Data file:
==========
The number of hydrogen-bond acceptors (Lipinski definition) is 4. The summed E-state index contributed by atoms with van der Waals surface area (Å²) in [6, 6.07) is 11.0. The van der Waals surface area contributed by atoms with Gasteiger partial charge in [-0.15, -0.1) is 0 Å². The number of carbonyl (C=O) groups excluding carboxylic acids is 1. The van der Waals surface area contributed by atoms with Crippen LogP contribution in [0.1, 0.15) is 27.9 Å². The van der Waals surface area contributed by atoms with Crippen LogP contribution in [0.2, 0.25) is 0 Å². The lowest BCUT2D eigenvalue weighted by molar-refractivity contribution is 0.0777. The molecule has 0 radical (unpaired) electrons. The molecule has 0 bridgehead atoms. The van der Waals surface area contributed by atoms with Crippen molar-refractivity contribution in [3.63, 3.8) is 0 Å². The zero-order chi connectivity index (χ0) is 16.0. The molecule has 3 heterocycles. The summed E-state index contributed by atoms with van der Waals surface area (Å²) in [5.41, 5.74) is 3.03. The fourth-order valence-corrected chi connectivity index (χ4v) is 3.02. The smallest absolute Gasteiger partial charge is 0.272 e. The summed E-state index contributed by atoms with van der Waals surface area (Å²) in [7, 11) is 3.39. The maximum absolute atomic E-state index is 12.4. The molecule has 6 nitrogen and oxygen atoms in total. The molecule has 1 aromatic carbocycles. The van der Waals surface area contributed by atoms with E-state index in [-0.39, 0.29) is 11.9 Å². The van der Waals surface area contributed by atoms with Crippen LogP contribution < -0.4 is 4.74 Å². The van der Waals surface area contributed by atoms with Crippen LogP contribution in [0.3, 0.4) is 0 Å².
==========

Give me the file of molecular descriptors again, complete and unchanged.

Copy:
The number of hydrogen-bond acceptors (Lipinski definition) is 4. The summed E-state index contributed by atoms with van der Waals surface area (Å²) in [6, 6.07) is 11.0. The van der Waals surface area contributed by atoms with Gasteiger partial charge in [-0.15, -0.1) is 0 Å². The number of carbonyl (C=O) groups excluding carboxylic acids is 1. The van der Waals surface area contributed by atoms with Crippen LogP contribution in [0.1, 0.15) is 27.9 Å². The van der Waals surface area contributed by atoms with Crippen LogP contribution in [0.2, 0.25) is 0 Å². The lowest BCUT2D eigenvalue weighted by molar-refractivity contribution is 0.0777. The molecule has 0 radical (unpaired) electrons. The molecule has 0 bridgehead atoms. The van der Waals surface area contributed by atoms with Crippen molar-refractivity contribution in [3.63, 3.8) is 0 Å². The zero-order chi connectivity index (χ0) is 16.0. The molecule has 3 heterocycles. The summed E-state index contributed by atoms with van der Waals surface area (Å²) in [5.41, 5.74) is 3.03. The fourth-order valence-corrected chi connectivity index (χ4v) is 3.02. The smallest absolute Gasteiger partial charge is 0.272 e. The summed E-state index contributed by atoms with van der Waals surface area (Å²) in [7, 11) is 3.39. The maximum absolute atomic E-state index is 12.4. The molecule has 6 nitrogen and oxygen atoms in total. The molecule has 1 aromatic carbocycles. The van der Waals surface area contributed by atoms with E-state index in [-0.39, 0.29) is 11.9 Å². The van der Waals surface area contributed by atoms with Crippen LogP contribution < -0.4 is 4.74 Å². The van der Waals surface area contributed by atoms with Crippen LogP contribution in [0.3, 0.4) is 0 Å².